By Peg Aloi
Where do you go once you’ve watched the classic Xmas films? Some suggestions.
Hey, it’s the holidays! Time off from work, a break from school, and once your chores and responsibilities are done and you’re brain dead from the stimulation, or maybe just feeling a bit anxious or depressed (hey, it’s the holidays!), you need a bit of a break. I personally enjoy tuning into to some TV and movies because there’s usually plenty to get caught up on. It’s also a fun way to avoid talking to your family! (just kidding, well, maybe not — interpret as befits your situation).
But where do you go after you’ve watched the classics (It’s a Wonderful Life, Miracle on 34th Street, A Christmas Carol, Home Alone, Die Hard, etc.)? God Rest You Merry Gentlemen, there are plenty of unusual choices await you. Some of them are set during Christmas, some feature Christmas activities or celebration, and some of them feel distinctly anti-Christmas.
Here are my suggestions for holiday viewing off the beaten track.
First up, the Chilling Adventures of Sabrina winter solstice special was a treat. There’s an evil Santa, a witch who lives in the woods that liked to steal other peoples’ children, a solstice ball, and the usual angst following an adolescent break up (Sabrina and Harvey), plus a séance. There’s some gorgeous traditional holiday décor, too, mostly in the Spellman house, as well as the department store where Suzie works as an elf. Mostly this is just a nice-pick-me up for those who can’t wait until April for the new season. That Season Two trailer looks spectacular, and things seem to be getting smokier and sexier for Sabrina and her witchy compatriots.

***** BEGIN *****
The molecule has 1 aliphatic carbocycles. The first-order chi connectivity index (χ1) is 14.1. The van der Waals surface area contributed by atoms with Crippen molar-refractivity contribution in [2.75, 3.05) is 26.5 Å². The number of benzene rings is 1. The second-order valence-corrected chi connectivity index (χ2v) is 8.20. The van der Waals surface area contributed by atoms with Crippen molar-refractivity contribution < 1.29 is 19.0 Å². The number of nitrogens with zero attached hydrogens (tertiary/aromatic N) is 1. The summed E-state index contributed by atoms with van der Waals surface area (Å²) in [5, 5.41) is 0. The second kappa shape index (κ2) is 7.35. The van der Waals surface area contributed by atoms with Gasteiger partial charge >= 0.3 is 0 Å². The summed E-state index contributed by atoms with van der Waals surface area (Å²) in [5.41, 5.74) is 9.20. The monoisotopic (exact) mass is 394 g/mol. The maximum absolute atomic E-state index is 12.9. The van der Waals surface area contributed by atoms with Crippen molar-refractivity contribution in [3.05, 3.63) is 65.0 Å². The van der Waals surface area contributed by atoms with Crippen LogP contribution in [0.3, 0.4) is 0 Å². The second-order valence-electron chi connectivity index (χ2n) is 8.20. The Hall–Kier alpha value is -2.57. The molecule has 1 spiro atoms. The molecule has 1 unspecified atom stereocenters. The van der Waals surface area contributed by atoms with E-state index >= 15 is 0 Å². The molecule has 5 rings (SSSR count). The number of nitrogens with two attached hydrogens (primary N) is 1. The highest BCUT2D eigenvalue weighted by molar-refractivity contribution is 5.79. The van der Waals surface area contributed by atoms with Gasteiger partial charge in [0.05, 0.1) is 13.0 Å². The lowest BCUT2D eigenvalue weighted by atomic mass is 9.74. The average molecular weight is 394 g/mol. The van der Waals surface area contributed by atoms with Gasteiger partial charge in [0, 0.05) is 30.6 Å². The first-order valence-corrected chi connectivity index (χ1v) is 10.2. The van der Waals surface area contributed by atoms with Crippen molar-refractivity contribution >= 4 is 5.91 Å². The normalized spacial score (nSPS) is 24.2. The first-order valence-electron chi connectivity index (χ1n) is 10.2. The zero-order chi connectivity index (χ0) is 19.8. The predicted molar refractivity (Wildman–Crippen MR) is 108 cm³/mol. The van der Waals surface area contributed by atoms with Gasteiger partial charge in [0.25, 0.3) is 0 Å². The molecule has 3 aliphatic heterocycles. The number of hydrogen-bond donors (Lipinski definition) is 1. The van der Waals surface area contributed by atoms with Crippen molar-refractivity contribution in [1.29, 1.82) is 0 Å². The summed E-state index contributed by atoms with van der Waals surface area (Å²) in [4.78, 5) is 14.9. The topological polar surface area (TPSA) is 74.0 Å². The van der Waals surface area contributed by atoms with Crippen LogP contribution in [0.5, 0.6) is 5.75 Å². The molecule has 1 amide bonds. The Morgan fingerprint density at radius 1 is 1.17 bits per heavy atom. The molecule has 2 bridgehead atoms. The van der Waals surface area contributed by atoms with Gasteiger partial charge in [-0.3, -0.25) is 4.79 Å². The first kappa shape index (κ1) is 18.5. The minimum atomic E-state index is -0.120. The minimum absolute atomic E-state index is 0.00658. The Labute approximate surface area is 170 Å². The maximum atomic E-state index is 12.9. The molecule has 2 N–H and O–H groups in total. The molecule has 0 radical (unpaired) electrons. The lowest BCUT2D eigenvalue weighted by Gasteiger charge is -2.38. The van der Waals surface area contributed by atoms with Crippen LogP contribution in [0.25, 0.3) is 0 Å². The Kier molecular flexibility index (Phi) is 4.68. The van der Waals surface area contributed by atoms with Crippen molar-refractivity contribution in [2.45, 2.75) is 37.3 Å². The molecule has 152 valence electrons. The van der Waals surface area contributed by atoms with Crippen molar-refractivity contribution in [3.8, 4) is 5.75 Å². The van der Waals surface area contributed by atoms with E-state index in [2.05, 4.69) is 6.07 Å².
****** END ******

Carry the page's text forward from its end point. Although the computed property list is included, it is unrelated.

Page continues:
There are literally hundreds of holiday episodes of TV shows, and these can be fun to revisit. The Office has at least a dozen holiday episodes (celebrating Diwali, in one instance), as does The Simpsons, Charmed, King of the Hill, and others. It’s not exactly a well kept secret that you can find a lot of vintage TV on Youtube, but also try Tubitiv.com (plenty of movies there, too).
And now on to some film favorites; be warned, some of these are a bit dark.
Fanny and Alexander (1982). This is perhaps Ingmar Bergman’s most magical and pleasing film. It features a cheerful Christmas holiday celebration seen through the eyes of the children in the title. Lovely cinematography — full of humor and wit, Swedish style.
Tinker Tailor Soldier Spy (2012). Stunning period piece about British spies and secret agents with an terrific cast. There’s an impressively creepy office Christmas party. A smart, compelling, well-acted, and gorgeously shot example of British cinema, spy flick variety.
Brazil (1985). Terry Gilliam’s brilliant dystopian story is set during the Christmas holidays, appropriate because its satire targets a not-too-futuristic society where everything is commercialized and humanity is sorely lacking. The movie stars Jonathan Pryce, Michael Palin, and Katharine Helmond, with a great cameo by Robert De Niro Full of amusing moments, but ultimately this parable is dark and disturbing.
Bridget Jones’s Diary (2001). I love the tacky Christmas outfits the lovers wear when they first meet (and, predictably, initially hate each other). Christmas is a crappy time to be dateless, and that’s Bridget’s problem. She so desperately wants a man. But she learns to love herself along the way. This one has Hugh Grant AND Colin Firth.